Lord Dalhousie had come to India as Governor-General in 1848 and was determined to expand the British rule in India. This he achieved by applying his Doctrine of Lapse. Under this, if the ruler of a protected state died without a natural heir, his state could not pass on to an adopted heir. Instead, it was to be annexed by the British, unless the adoption had been approved by the British earlier. Many states - Jhansi, Satara and Nagpur - were made a part of the British Empire in this manner.
From 1600 - 1757, the Company was a trading corporation which brought goods or precious metals in India and exchanged them for Indian goods like textiles and spices, which it sold abroad. Its profits came mainly from the sale of Indian goods abroad. But after the Battle of Plassey, its commercial relations with India changed. Now the Company could use its political control over Bengal to have monopoly over Indian trade and production. The Company forced the Bengal weavers to work at lower wages and forbade them to work for Indian merchants. The Company monopolized the sale of raw cotton and charged the Bengal weavers an excessive price. Simultaneously, Indian textiles had to pay heavy duties on entering England. The British wanted to protect their rising machine industry whose products could not compete with the cheaper and better Indian goods.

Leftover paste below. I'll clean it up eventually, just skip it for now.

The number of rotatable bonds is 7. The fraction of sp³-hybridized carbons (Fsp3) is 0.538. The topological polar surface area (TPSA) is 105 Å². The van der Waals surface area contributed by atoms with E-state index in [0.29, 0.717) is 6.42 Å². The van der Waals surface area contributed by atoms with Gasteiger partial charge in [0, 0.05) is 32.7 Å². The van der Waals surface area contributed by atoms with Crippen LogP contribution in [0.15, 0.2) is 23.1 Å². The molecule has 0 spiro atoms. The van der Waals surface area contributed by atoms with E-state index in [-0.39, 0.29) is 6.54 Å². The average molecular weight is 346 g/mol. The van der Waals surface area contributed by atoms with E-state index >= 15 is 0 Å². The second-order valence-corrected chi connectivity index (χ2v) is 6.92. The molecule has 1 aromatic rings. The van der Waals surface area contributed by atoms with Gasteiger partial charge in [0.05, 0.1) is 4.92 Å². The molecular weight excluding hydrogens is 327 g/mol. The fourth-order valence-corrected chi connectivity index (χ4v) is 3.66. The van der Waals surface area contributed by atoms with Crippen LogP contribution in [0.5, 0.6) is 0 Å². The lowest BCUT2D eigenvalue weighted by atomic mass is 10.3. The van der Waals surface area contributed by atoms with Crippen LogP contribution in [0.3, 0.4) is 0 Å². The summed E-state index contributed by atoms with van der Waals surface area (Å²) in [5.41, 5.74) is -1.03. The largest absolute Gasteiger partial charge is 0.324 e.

With this began the process of converting agricultural India to an economic colony of England. Instead of exporting finished goods, India was now exporting raw materials like raw cotton and raw silk and importing finished goods. This policy was to help the British Industry, which put great pressure on the Company. The results were the ruin of local handicrafts and industries and increasing poverty in India.
In 1765, the Company acquired the Diwani rights or the land revenue rights of Bengal, Bihar and Orissa. Its income from land revenue fluctuated due to many factors. So the Company decided to introduce a Permanent Settlement of Land, under which the Company’s income from land revenue would be fixed. This Permanent Settlement or the Zamindari System was introduced in 1793 by Lord Cornawallis.
The Zamindars and revenue collectors became landlords to act as Government agents in collecting land revenue from the ryot by becoming owners of the entire land in their Zamindaris. But the cultivators were reduced to mere tenants and were deprived of land rights. The Zamindars were to pay 10/11th of the rental they got from the peasantry to the Government, keeping only 1/11th for themselves. The Zamindar had to pay his revenue in time even if the crop had failed, otherwise his land was sold. The Company wanted to secure maximum revenue without consulting the Zamindars or the cultivators. This Settlement did increase the Company’s income, but ruined the peasantry with excessive revenue demands, confiscation of land and increasing poverty.
The same system was introduced with minor variations in Punjab under the name Mahalwari System and in South under the name Ryotwari Settlement. Basically, the features were the same with minor variations.